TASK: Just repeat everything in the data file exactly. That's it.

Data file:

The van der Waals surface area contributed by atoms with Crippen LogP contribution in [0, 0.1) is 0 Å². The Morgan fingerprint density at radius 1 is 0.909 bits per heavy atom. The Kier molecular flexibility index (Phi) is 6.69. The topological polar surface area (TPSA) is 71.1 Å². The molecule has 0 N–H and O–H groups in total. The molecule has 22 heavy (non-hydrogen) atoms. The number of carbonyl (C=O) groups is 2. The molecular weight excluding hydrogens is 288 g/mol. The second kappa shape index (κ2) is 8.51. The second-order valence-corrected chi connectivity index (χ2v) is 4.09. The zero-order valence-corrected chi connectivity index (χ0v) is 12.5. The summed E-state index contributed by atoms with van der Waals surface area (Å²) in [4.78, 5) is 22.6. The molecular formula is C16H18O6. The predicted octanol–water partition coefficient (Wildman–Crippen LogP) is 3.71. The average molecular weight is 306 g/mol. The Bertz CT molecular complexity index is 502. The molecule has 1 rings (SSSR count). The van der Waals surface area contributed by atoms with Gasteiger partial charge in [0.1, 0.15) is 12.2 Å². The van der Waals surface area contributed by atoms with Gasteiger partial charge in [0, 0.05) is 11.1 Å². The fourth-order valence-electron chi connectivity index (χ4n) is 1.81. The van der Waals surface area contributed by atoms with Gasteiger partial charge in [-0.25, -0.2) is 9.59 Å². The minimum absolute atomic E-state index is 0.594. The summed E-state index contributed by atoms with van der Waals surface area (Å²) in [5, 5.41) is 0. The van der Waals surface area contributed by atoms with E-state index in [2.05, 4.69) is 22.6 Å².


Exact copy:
The van der Waals surface area contributed by atoms with Crippen LogP contribution in [0, 0.1) is 0 Å². The Morgan fingerprint density at radius 1 is 0.909 bits per heavy atom. The Kier molecular flexibility index (Phi) is 6.69. The topological polar surface area (TPSA) is 71.1 Å². The molecule has 0 N–H and O–H groups in total. The molecule has 22 heavy (non-hydrogen) atoms. The number of carbonyl (C=O) groups is 2. The molecular weight excluding hydrogens is 288 g/mol. The second kappa shape index (κ2) is 8.51. The second-order valence-corrected chi connectivity index (χ2v) is 4.09. The zero-order valence-corrected chi connectivity index (χ0v) is 12.5. The summed E-state index contributed by atoms with van der Waals surface area (Å²) in [4.78, 5) is 22.6. The molecular formula is C16H18O6. The predicted octanol–water partition coefficient (Wildman–Crippen LogP) is 3.71. The average molecular weight is 306 g/mol. The Bertz CT molecular complexity index is 502. The molecule has 1 rings (SSSR count). The van der Waals surface area contributed by atoms with Gasteiger partial charge in [0.1, 0.15) is 12.2 Å². The van der Waals surface area contributed by atoms with Gasteiger partial charge in [0, 0.05) is 11.1 Å². The fourth-order valence-electron chi connectivity index (χ4n) is 1.81. The van der Waals surface area contributed by atoms with Gasteiger partial charge in [-0.25, -0.2) is 9.59 Å². The minimum absolute atomic E-state index is 0.594. The summed E-state index contributed by atoms with van der Waals surface area (Å²) in [5, 5.41) is 0. The van der Waals surface area contributed by atoms with E-state index in [2.05, 4.69) is 22.6 Å².